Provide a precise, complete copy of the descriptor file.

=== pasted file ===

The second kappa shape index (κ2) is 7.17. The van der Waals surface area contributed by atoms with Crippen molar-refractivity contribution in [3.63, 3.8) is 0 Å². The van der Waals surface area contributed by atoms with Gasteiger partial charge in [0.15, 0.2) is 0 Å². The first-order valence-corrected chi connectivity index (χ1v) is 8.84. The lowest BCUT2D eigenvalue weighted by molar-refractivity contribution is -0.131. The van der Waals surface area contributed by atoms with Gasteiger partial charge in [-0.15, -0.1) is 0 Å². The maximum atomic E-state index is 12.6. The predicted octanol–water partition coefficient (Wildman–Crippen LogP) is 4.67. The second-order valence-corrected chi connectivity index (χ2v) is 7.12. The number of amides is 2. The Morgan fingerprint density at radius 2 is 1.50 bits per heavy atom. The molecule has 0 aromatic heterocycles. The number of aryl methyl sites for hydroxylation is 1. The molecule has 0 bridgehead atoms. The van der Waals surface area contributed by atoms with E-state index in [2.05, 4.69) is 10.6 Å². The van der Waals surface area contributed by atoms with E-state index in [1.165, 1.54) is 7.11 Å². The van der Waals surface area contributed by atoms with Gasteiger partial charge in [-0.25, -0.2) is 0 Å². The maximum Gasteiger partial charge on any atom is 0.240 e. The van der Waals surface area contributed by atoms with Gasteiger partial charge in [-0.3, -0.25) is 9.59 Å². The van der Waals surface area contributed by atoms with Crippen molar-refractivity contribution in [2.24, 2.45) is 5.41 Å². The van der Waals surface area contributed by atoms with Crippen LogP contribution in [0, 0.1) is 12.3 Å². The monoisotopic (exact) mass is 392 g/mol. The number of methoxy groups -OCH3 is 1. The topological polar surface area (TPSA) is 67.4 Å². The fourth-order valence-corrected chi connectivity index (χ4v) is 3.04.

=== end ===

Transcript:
The second kappa shape index (κ2) is 7.17. The van der Waals surface area contributed by atoms with Crippen molar-refractivity contribution in [3.63, 3.8) is 0 Å². The van der Waals surface area contributed by atoms with Gasteiger partial charge in [0.15, 0.2) is 0 Å². The first-order valence-corrected chi connectivity index (χ1v) is 8.84. The lowest BCUT2D eigenvalue weighted by molar-refractivity contribution is -0.131. The van der Waals surface area contributed by atoms with Gasteiger partial charge in [-0.15, -0.1) is 0 Å². The maximum atomic E-state index is 12.6. The predicted octanol–water partition coefficient (Wildman–Crippen LogP) is 4.67. The second-order valence-corrected chi connectivity index (χ2v) is 7.12. The number of amides is 2. The Morgan fingerprint density at radius 2 is 1.50 bits per heavy atom. The molecule has 0 aromatic heterocycles. The number of aryl methyl sites for hydroxylation is 1. The molecule has 0 bridgehead atoms. The van der Waals surface area contributed by atoms with E-state index in [2.05, 4.69) is 10.6 Å². The van der Waals surface area contributed by atoms with E-state index in [1.165, 1.54) is 7.11 Å². The van der Waals surface area contributed by atoms with Gasteiger partial charge in [-0.25, -0.2) is 0 Å². The maximum Gasteiger partial charge on any atom is 0.240 e. The van der Waals surface area contributed by atoms with Gasteiger partial charge in [-0.3, -0.25) is 9.59 Å². The van der Waals surface area contributed by atoms with Crippen molar-refractivity contribution in [2.24, 2.45) is 5.41 Å². The van der Waals surface area contributed by atoms with Crippen LogP contribution in [0, 0.1) is 12.3 Å². The monoisotopic (exact) mass is 392 g/mol. The number of methoxy groups -OCH3 is 1. The topological polar surface area (TPSA) is 67.4 Å². The fourth-order valence-corrected chi connectivity index (χ4v) is 3.04.